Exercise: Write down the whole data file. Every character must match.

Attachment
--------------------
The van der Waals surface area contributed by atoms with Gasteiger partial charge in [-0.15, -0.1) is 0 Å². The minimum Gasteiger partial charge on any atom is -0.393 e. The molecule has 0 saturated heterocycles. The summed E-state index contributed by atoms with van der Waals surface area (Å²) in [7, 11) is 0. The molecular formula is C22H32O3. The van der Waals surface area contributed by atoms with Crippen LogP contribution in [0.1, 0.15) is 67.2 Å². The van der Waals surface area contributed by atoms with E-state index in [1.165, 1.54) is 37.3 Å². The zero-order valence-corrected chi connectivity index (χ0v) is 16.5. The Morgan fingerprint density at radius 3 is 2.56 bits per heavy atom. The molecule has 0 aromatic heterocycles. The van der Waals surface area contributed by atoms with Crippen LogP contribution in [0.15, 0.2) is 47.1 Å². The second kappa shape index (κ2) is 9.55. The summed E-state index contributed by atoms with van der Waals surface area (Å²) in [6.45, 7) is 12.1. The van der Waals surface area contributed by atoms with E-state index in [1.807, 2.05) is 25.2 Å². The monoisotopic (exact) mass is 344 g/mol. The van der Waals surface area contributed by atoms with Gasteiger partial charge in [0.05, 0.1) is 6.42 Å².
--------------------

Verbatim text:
The van der Waals surface area contributed by atoms with Gasteiger partial charge in [-0.15, -0.1) is 0 Å². The minimum Gasteiger partial charge on any atom is -0.393 e. The molecule has 0 saturated heterocycles. The summed E-state index contributed by atoms with van der Waals surface area (Å²) in [7, 11) is 0. The molecular formula is C22H32O3. The van der Waals surface area contributed by atoms with Crippen LogP contribution in [0.1, 0.15) is 67.2 Å². The van der Waals surface area contributed by atoms with E-state index in [1.165, 1.54) is 37.3 Å². The zero-order valence-corrected chi connectivity index (χ0v) is 16.5. The Morgan fingerprint density at radius 3 is 2.56 bits per heavy atom. The molecule has 0 aromatic heterocycles. The van der Waals surface area contributed by atoms with Crippen LogP contribution in [0.15, 0.2) is 47.1 Å². The second kappa shape index (κ2) is 9.55. The summed E-state index contributed by atoms with van der Waals surface area (Å²) in [6.45, 7) is 12.1. The van der Waals surface area contributed by atoms with E-state index in [1.807, 2.05) is 25.2 Å². The monoisotopic (exact) mass is 344 g/mol. The van der Waals surface area contributed by atoms with Gasteiger partial charge in [0.05, 0.1) is 6.42 Å².